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Here’s what the Outback Steakhouse of the future looks like

<i>Outback Steakhouse</i><br/>The dining room has been given a fresh design.
Outback Steakhouse
The dining room has been given a fresh design.

By Jordan Valinsky, CNN Business

Outback Steakhouses of the future won’t be nearly as expansive as the outback itself.

Like many casual dining chains, Outback is pivoting toward a post-pandemic future in which delivery and takeout orders are increasingly important to the bottom line. So the chain, known for its Bloomin’ Onions and steaks, is reducing the size of its restaurants by 17% to clock in at about 5,000 square feet.

These new and more compact locations will include smaller kitchens and expanded pickup areas for takeout and delivery.

“Outback is a 34-year-old brand with a fairly large national footprint,” Brett Patterson, president of Outback Steakhouse, said in an interview with CNN Business. “The brand resonates fairly well in smaller markets, but in order to continue to grow we wanted a more approachable prototype.”

The chain’s owner, Bloomin’ Brands, said in its most recent earnings report that off-premise sales — meaning takeout and delivery — made up 29% of Outback’s revenue in the fourth quarter, nearly double the last three months of 2019. The brand’s delivery partnership with DoorDash in 2019 proved “very fortunate during the pandemic,” Patterson said, adding that delivery is here to stay: “The consumer isn’t going back to how they behaved a few years ago.”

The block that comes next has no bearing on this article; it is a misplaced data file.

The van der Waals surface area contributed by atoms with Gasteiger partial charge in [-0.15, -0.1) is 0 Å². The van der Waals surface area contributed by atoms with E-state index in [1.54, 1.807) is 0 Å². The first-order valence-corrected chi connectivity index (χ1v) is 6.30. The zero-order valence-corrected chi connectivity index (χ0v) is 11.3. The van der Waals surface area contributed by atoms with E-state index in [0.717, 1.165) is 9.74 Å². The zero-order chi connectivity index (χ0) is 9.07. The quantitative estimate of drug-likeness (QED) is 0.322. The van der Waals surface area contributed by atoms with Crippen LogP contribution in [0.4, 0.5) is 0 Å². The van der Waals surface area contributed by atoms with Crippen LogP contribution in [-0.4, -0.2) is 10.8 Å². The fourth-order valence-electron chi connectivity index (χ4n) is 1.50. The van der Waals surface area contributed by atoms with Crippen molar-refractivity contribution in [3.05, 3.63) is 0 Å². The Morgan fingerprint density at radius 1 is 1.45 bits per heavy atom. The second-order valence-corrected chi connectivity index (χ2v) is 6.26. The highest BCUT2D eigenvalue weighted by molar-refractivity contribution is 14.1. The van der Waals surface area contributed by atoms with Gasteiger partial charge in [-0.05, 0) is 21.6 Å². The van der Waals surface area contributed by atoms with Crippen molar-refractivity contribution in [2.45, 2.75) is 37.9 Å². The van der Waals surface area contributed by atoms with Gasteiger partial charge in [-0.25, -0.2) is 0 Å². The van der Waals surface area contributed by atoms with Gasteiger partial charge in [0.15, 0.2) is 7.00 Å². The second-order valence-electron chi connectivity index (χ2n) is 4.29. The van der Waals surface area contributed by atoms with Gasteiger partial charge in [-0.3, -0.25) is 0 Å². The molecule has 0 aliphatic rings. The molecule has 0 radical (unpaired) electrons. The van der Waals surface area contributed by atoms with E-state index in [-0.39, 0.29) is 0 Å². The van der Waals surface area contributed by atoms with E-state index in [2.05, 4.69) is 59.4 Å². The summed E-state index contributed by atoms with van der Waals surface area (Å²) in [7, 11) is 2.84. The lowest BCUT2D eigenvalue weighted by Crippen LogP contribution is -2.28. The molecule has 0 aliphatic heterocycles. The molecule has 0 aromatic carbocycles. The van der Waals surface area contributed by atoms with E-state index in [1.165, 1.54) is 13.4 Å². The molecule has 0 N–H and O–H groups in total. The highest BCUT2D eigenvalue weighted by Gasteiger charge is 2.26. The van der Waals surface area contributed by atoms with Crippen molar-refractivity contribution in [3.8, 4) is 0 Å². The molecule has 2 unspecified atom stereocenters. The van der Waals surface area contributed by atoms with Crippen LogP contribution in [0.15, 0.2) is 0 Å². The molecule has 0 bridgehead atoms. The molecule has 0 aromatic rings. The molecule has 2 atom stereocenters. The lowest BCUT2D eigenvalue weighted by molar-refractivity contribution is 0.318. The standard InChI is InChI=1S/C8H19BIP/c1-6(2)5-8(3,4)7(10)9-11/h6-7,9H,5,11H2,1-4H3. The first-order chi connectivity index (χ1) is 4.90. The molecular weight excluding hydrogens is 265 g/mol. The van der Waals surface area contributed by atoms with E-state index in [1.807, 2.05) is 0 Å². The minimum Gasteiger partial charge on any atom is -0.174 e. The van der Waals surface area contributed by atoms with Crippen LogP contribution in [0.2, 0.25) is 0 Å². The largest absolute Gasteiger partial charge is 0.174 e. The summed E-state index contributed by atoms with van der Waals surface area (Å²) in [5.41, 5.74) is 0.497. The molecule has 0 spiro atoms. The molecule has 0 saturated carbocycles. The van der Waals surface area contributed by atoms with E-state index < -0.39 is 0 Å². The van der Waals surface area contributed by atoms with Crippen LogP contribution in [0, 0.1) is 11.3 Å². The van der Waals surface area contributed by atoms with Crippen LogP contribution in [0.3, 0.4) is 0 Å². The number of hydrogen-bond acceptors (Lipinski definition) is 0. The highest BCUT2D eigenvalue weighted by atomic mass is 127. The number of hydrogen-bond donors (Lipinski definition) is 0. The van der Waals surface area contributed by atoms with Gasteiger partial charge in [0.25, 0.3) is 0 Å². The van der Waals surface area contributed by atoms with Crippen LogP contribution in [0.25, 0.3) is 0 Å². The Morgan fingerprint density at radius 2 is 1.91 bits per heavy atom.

And that is what’s informing Outback’s rethinking of its restaurants. The new locations have a dedicated space for pickup orders, and kitchens will include “completely new equipment” capable to better handle the increase in off-premise orders, Patterson said, including clamshell grills that let kitchen staff cook steaks in half the time.

As for diners, one of the biggest aesthetic changes they’ll see is the bar: Once a horse shoe-shape in the center of the restaurant, the new bars have been pushed back against the wall. Patterson said they comprise about 70% of seats compared to the previous bar layout, but are still a “focal point” because of a freshened up design and visibility from the entrance.

Outback also conducted a “table efficiency study” and discovered that it needed fewer four-top tables, so the chain swapped them out for additional two-top tables while still seating the same number of customers — 187 — as before. Smaller-format restaurants can also help Outback expand into cities where real estate is more expensive. Patterson said the brand is eying further expansion in Texas and the Southeast.

So far, four redesigned restaurants have opened in Texas, North Carolina and Ohio, and Outback aims to add between 75 to 100 new restaurants in coming years. The planned growth follows a decade of decline, as the number of its US locations has dropped 10% from 775 to 694, according to restaurant consulting firm Technomic.

“In the next few years, you’ll see significantly more growth than in 2022,” Patterson said.

Outback’s resurgence comes after several quarters of positive results, with sales up 9.2% in its most recent quarter. That follows the success of other big chains, which have fared a lot better than small restaurants and independents, thanks in large part to easier access to cash and the ability to lean on parent companies to lead the way on strategic shifts.

In 2021, the top 500 restaurant chains accounted for 63% of total US restaurant sales, up from 58% in 2019, Technomic said.

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